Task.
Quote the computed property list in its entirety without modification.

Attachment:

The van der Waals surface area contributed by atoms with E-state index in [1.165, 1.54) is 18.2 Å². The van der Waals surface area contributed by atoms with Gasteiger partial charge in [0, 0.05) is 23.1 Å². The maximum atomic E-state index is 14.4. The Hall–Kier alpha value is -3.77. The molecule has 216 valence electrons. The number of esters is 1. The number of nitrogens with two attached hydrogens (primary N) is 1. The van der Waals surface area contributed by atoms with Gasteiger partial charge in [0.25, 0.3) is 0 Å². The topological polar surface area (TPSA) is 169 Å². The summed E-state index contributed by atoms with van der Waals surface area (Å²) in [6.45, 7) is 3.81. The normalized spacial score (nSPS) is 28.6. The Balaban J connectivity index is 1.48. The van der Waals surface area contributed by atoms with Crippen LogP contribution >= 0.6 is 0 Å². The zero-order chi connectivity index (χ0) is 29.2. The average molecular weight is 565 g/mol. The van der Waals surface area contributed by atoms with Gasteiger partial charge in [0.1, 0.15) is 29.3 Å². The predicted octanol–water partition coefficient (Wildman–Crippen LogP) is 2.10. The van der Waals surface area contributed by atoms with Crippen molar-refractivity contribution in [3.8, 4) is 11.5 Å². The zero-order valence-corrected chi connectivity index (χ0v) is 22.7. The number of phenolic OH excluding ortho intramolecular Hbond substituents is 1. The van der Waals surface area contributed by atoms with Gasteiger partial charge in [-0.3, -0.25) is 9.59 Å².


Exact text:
The van der Waals surface area contributed by atoms with E-state index in [1.165, 1.54) is 18.2 Å². The van der Waals surface area contributed by atoms with Gasteiger partial charge in [0, 0.05) is 23.1 Å². The maximum atomic E-state index is 14.4. The Hall–Kier alpha value is -3.77. The molecule has 216 valence electrons. The number of esters is 1. The number of nitrogens with two attached hydrogens (primary N) is 1. The van der Waals surface area contributed by atoms with Gasteiger partial charge in [0.25, 0.3) is 0 Å². The topological polar surface area (TPSA) is 169 Å². The summed E-state index contributed by atoms with van der Waals surface area (Å²) in [6.45, 7) is 3.81. The normalized spacial score (nSPS) is 28.6. The Balaban J connectivity index is 1.48. The van der Waals surface area contributed by atoms with Crippen LogP contribution >= 0.6 is 0 Å². The zero-order chi connectivity index (χ0) is 29.2. The average molecular weight is 565 g/mol. The van der Waals surface area contributed by atoms with Gasteiger partial charge in [0.1, 0.15) is 29.3 Å². The predicted octanol–water partition coefficient (Wildman–Crippen LogP) is 2.10. The van der Waals surface area contributed by atoms with Crippen molar-refractivity contribution in [3.8, 4) is 11.5 Å². The zero-order valence-corrected chi connectivity index (χ0v) is 22.7. The number of phenolic OH excluding ortho intramolecular Hbond substituents is 1. The van der Waals surface area contributed by atoms with Gasteiger partial charge in [-0.3, -0.25) is 9.59 Å².